The stage is set for the largest-ever spectrum auction in the country, with the government putting for sale around 2300 MHz of airwaves for auction this time, slated for September. And if the telcos go aggressive and the same amount–2300 MHz of airwaves gets pumped into the telecom circle, it would mean vitality for the spectrum-starved circles, and it could also mean some relief from the pain in the neck or the call drop menace.
An analysis of the spectrum holding of top three operators indicate that Rajasthan is the only circle where the spectrum is in scare quantity with these three players holding a total of 26 Mhz of spectrum. Country’s third largest telco Idea cellular does not hold own spectrum in Bihar and Kolkata circles, while the second-largest player Vodafone does not hold spectrum in the Himachal Pradesh circle.
While most of the players do not have a hold in the efficient 2,100 MHz band, country’s top operator Bharti Airtel has major presence in this band but sans these circles–Gujarat, Haryana, Kerala, Kolkata, Madhya Pradesh,Maharashtra, Orissa, Punjab, Rajasthan, UP (East).
About seven bands would be put into auction this time and would put to rest the constant cribbing of the telcos about the shortage of spectrum in the system because of government sitting on ideal spectrum. In a way, the auction could prove a harbinger for the spectrum-starved nation.
But the biggest hitch in auction remains–the price point. Operators have to fork out Rs 3,746 crore for 2,100 MHz, Rs 817 crore each for 2,300 MHz and 2,500 MHz bands. At an expensive base price of Rs 11,485 crore and in the absence of device ecosystem for 700 MHz, just wondering how many takers will be there for this band ?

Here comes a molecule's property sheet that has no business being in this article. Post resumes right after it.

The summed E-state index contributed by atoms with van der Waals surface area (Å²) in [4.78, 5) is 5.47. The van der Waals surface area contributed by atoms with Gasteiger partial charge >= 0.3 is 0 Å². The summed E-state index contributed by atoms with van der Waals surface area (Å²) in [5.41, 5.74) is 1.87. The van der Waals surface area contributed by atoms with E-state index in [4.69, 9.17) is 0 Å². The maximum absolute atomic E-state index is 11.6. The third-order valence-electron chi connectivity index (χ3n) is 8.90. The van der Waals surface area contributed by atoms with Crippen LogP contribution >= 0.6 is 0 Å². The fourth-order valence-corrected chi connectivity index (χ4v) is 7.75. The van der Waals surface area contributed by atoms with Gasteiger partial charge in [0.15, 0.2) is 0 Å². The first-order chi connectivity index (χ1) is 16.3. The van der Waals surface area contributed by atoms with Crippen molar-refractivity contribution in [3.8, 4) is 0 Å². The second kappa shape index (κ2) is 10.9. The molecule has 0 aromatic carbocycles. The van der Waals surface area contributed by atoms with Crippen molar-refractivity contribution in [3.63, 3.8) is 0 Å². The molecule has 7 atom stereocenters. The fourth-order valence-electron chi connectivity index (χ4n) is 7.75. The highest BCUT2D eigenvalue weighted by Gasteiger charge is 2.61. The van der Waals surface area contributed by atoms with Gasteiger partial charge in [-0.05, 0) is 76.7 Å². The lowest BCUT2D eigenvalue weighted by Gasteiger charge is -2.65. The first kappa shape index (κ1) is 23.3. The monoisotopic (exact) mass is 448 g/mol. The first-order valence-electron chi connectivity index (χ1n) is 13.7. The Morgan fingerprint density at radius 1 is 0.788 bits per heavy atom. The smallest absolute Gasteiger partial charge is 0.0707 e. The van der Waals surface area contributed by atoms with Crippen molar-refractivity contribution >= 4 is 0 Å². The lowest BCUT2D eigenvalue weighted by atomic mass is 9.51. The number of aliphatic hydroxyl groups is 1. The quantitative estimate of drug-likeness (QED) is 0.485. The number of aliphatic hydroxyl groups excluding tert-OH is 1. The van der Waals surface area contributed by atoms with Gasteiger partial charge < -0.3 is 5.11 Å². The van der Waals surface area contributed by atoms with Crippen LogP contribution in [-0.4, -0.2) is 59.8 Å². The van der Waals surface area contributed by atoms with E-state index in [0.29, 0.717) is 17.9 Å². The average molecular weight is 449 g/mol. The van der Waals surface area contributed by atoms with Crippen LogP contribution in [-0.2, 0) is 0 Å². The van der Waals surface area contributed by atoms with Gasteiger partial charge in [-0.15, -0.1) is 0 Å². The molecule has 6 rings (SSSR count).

No doubt about the fact that the auction would leave a bigger hole into the pockets of telcos, who are already reeling under increased debt burden, which currently stands at over Rs three lakh crore, and low revenue per subscriber. With consolidation taking place in the industry some might even back out and may not go for bidding as well.
The point to ponder is at a time when we are contemplating to make telecom as an important utility, how do exorbitant spectrum prices help? Indian companies pay nearly 70 times more the cost of spectrum when compared to global peers. In fact, the average revenue per user in some countries is much higher than India. According to Merrill Lynch Global Research, the average revenue per user in India stands at 2.76 for India, as compared to $18.35 for Germany, $26.61 for the United Kingdom and as high as $33.81 for the Netherlands.
So, in such a scenario, difficult times are ahead for the telcos if they bid for the auctions and so, the government should play a role for the betterment of the citizens or it may witness a lackluster spectrum auction. And we may sing, “spectrum, spectrum everywhere, but not a signal to reach.”